As the Catholic Church finds itself once again addressing questions of abuse and cover-up by clergy, some observers are calling for additional attention to be paid to priestly formation.
For example, participants of a seminar at the School of Theology and Ministry at Boston College recently issued a statement urging seminaries to prepare priests to work collaboratively with all believers, especially women, rather than forming them as set apart from the rest of the community.
Furthermore, in a Religion News Service column, Jesuit Father Thomas Reese urged that attention be given to priests’ pastoral skills, arguing that some priests coming out of today’s Catholic seminaries are too authoritarian. In some schools, he wrote, “seminarians are not taught to listen, to delegate, to work with committees, or to empower the laity, especially women.”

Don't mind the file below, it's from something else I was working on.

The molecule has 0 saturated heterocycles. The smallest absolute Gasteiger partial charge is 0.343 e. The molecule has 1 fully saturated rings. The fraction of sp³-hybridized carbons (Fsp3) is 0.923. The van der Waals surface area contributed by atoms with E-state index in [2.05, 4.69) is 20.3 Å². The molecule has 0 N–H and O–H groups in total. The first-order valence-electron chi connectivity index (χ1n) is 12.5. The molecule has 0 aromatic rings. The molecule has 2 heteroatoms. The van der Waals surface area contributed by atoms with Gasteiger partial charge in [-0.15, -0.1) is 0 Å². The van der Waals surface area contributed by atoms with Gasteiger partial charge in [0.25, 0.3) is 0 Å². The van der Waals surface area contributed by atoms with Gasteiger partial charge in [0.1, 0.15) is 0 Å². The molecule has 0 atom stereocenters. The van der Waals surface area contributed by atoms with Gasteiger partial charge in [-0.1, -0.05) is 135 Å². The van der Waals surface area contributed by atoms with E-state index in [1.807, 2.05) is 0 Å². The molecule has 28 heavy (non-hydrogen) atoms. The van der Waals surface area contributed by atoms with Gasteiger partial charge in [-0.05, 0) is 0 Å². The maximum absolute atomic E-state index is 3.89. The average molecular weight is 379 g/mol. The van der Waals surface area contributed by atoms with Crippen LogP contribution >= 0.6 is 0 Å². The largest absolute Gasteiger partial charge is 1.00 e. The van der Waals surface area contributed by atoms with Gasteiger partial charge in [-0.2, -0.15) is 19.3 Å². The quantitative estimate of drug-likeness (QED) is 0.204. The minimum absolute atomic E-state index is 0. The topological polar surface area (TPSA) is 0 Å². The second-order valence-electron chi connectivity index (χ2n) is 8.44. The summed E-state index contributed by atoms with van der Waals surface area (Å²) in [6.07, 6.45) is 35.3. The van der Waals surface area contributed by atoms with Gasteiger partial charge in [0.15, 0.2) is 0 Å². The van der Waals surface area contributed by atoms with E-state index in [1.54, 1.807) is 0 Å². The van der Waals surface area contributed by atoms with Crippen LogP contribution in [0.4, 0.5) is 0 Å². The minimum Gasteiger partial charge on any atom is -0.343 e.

And just last year a group of U.S. priests released a statement expressing concern about problematic priestly formation that doesn’t follow a pastoral model faithful to the Second Vatican Council.
These concerns are being voiced while U.S. bishops are simultaneously working on a new edition of the Program of Priestly Formation, the document that serves as a guide for Catholic seminaries. It is set for a vote at the fall 2019 meeting of the United States Conference of Catholic Bishops.
The Seminary Formation Council (SFC), a new group made up of experienced seminary leaders, is trying to address some of what they perceive as opportunities for improvement in formation — specifically the need to “form the formators,” that is, to teach formation as a discipline to the people who actually do that formation. The SFC is now offering a comprehensive two-year Certificate in Seminary Formation for Missionary Discipleship for advisors, faculty, administrators, vocation directors, and others who work in the field of priestly formation.